#66 Clarissa, Samuel Richardson

Clarissa, or, the History of a Young Lady (title page).png

To my very great surprise, I felt an immediate and intense bond with the fierce but kindhearted Clarissa this book is named for. Granted, no one has ever tried to force me into marriage with a middle-aged prick, or conned me into living in a house above a brothel, or ordered my arrest on false charges just to watch my spirit break. But this book isn’t so much about what happens to Clarissa as how it makes her feel.

And how it makes her feel is pissed.

Published in 1748 on the heels of Samuel Richardson’s enormously popular Pamela, Clarissa is tremendously long, tediously slow, and stiflingly intimate. But it’s also meticulously crafted, remarkably thoughtful, and endlessly moving. By far the most extensive character study of The List, Clarissa is an epistolary novel of epic proportions: 1,499 pages, to be exact. Letters between Clarissa and her BFF Anna, as well as Lovelace and his BFF Belford, make up the bulk of the narrative.


Yep: Clarissa‘s the one on the bottom.

When the story kicks off, Clarissa is already knee-deep in a sea of drama. Her family wants her to marry the un-marriable likes of Roger Solmes and, when she refuses, locks her up in her own bedroom. Clarissa’s crush, Robert Lovelace—a well-known rake hated by her entire family—tricks her into running away with him. In an apartment above a brothel, lost in the unholy streets of London, Lovelace schemes, manipulates, and harasses Clarissa into marrying him or sleeping with him—whichever comes first.

Clarissa, more than a little resentful at all these affronts to her reputation and integrity, plots her escape(s) with occasional success but too little haste. Lovelace, a practiced sociopath, calls most of the shots—and although Clarissa manages one final getaway worthy of Lovelace himself, his London minions call for her arrest on false charges and see her thrown in jail. This last indignity is too much for Clarissa, who, after her release, fades out in a slow death. In easily the most satisfying moment of the novel, Lovelace is killed in a duel by Clarissa’s cousin, Colonel Morden.

One of the quickest ways to make me hate a protagonist is for the writer to tell me how much I should love them (see: Isabel Archer, Rory Gilmore). I Just Can’t with the whole “look-how-special-and-superior-this-protagonist-is” Festival of Praise that, by the way, only ever seems to follow female characters. I’m convinced it’s a symptom of the Madonna/Whore Complex that terrorizes classic fiction, and let’s just say I’ve never had much patience for Madonnas.

But somehow my opinion of Clarissa survived even this. Yes, it was annoying to hear every character gush uninterruptedly about Clarissa’s consummate perfection. Yes, I lost count of the references to Clarissa’s flawless beauty, unsurpassed intellect, and “angelic” purity. Yes, I resented the implication that there is one right way to be a woman, and that way is Clarissa.

But somehow Clarissa remains, for the most part, utterly relatable. It’s hard not to identify with a character who puts her every thought on paper with such careful precision. She lays out her emotions, her motives, and her logic with charismatic warmth, showing down even Lovelace’s seductive (if warped) arguments. Indeed, you root for her all the more for being surrounded by villains and lunatics.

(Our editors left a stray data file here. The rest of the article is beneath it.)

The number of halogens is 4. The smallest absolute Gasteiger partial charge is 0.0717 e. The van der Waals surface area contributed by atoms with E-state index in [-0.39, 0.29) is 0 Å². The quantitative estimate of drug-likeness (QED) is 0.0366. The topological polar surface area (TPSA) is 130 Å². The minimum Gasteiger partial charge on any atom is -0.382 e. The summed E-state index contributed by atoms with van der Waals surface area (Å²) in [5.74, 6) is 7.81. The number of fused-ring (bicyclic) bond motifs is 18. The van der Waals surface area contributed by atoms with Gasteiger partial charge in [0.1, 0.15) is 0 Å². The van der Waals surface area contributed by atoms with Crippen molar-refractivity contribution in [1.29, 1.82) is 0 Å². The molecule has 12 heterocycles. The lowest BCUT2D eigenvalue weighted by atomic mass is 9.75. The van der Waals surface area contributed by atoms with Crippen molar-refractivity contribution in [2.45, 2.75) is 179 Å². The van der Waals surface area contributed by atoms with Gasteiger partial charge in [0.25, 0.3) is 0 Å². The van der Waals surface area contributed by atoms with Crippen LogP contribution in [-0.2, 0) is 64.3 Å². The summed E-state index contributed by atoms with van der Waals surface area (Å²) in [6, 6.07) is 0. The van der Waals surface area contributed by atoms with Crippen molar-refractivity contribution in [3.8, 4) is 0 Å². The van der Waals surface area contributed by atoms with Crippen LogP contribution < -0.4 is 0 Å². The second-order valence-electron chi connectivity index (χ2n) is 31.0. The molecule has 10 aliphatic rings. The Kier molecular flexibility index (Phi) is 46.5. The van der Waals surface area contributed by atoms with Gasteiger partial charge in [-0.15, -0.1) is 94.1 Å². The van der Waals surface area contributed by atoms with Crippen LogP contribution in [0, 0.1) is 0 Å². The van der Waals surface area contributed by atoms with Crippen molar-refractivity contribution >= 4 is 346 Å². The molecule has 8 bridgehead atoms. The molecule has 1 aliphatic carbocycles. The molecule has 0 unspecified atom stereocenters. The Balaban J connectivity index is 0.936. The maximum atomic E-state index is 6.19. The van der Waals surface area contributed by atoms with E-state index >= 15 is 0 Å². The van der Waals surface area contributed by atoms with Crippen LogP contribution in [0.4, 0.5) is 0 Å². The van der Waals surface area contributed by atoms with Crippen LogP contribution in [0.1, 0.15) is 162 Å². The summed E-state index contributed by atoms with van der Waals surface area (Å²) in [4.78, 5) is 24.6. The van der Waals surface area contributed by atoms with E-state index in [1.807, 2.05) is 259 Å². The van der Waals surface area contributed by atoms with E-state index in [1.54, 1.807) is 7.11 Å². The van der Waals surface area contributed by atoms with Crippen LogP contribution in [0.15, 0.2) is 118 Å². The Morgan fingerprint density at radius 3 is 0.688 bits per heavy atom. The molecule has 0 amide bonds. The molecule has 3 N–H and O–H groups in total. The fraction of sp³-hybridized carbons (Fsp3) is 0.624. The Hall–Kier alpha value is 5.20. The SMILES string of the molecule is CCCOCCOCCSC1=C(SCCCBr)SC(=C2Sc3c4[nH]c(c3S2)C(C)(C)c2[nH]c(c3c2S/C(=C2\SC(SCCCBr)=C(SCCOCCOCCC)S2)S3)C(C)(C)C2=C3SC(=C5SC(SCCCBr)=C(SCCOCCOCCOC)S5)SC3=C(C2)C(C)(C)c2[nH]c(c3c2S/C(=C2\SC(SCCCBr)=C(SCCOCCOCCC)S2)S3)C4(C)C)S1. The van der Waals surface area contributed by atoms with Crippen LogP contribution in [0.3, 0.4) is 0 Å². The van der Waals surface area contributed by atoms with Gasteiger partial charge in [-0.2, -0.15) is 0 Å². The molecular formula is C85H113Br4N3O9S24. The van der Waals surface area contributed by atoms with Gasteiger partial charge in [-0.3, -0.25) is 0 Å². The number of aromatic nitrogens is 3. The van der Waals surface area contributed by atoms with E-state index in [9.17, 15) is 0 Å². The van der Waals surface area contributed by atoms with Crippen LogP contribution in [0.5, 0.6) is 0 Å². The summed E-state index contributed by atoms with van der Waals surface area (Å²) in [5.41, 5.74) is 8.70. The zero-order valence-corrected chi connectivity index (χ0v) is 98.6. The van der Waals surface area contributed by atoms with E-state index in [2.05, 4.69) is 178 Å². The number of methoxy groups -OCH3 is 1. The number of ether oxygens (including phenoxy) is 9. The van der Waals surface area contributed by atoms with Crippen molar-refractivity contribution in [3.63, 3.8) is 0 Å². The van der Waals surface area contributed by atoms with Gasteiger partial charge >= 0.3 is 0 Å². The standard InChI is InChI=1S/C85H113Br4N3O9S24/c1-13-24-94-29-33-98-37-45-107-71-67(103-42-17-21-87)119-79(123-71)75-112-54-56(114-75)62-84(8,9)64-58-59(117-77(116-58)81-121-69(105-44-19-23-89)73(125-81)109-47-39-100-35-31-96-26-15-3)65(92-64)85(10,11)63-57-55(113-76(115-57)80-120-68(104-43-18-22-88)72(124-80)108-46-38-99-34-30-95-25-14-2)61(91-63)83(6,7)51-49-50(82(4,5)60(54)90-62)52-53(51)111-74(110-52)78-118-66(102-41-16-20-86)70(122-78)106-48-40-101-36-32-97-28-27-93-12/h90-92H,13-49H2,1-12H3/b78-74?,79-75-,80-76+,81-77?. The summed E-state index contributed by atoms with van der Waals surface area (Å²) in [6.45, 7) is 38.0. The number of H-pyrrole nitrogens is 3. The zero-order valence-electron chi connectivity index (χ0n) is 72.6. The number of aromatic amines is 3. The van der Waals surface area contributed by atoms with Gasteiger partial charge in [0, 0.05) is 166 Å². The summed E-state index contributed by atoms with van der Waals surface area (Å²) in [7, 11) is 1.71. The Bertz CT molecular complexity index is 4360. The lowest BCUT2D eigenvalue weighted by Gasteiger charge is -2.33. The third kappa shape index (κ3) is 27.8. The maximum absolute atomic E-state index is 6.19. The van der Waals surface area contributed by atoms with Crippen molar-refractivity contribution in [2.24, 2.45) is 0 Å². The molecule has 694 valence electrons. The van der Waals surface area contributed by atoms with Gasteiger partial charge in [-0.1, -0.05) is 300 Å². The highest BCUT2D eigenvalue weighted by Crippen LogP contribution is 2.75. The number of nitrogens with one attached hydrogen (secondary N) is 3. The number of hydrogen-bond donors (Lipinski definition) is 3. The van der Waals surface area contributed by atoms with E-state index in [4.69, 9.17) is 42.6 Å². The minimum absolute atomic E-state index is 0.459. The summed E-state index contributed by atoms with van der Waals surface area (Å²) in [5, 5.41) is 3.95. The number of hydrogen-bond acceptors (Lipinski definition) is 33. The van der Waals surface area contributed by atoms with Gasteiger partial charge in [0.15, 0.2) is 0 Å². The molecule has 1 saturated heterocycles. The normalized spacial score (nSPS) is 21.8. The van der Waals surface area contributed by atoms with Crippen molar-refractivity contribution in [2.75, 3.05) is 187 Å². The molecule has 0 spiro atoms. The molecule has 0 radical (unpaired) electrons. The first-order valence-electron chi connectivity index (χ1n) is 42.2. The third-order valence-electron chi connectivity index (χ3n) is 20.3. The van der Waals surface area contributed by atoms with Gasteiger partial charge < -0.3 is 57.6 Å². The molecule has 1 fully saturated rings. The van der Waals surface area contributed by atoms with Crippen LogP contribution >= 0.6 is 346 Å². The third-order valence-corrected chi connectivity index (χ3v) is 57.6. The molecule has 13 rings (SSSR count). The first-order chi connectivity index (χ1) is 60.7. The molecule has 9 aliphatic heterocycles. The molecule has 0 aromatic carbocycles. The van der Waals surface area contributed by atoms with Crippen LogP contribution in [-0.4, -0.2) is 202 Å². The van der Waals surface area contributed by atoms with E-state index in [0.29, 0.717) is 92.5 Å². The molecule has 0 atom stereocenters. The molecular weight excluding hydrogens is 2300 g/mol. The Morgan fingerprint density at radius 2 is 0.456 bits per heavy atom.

Because, of course, while Clarissa is an interesting read, it’s also an infuriating one. Lovelace pressures Clarissa into corresponding with him, tricks her into running away with him, coerces her into living with him, guilts her into spending time with him, violates her privacy, gropes her without her consent, and then, ultimately, drugs and rapes her—and still sees HIMSELF as a victim. He curses her virtue as the barrier that keeps him from what he wants most, even though her virtue is the very thing that attracted him to her in the first place. He is regularly occupied by efforts to “punish” (his word) the people women around him for their every minor betrayal doing anything he doesn’t specifically condone/authorize.

Clarissa, for her part, berates and blames herself for her errors in judgment, views her disobedience as a cautionary tale, and wishes for death. She never gives up hope of making amends with her garbage family, and pities Lovelace almost as much as she loathes him. And then there’s the whole part where she just has to emerge from her final hiding place multiple times a day to go to church, knowing she risks recapture by Lovelace. Just pray at home, Clarissa! Or, better yet, face the fact that God might not be listening anymore.

So, yeah, infuriating. I spent many of Clarissa‘s 1,499 pages with my head in my hands, screaming, What is wrong with you people??? But I know what’s wrong with them. The 18th century is what’s wrong with them. Anna and her mother go from urging Clarissa to prosecute Lovelace in one letter to encouraging her to marry him in the next. Belford excoriates Lovelace for his treatment of Clarissa but doesn’t bother to, like, CALL THE POLICE. All in all, this book is a feminist nightmare: a parade of male entitlement, a showcase of rape culture, and a testament to just how little control women have had, historically, over their own destinies.

Highlights of the novel are the bullshit-intolerant Anna, often referred to as “flighty” or “saucy” (and, on one memorable occasion, “saucebox”), and the darkly hilarious scene in which Clarissa buys her own coffin. Lowlights are everything Lovelace says, does, and thinks, and when Clarissa’s family finally forgives her in a letter that arrives one day too late.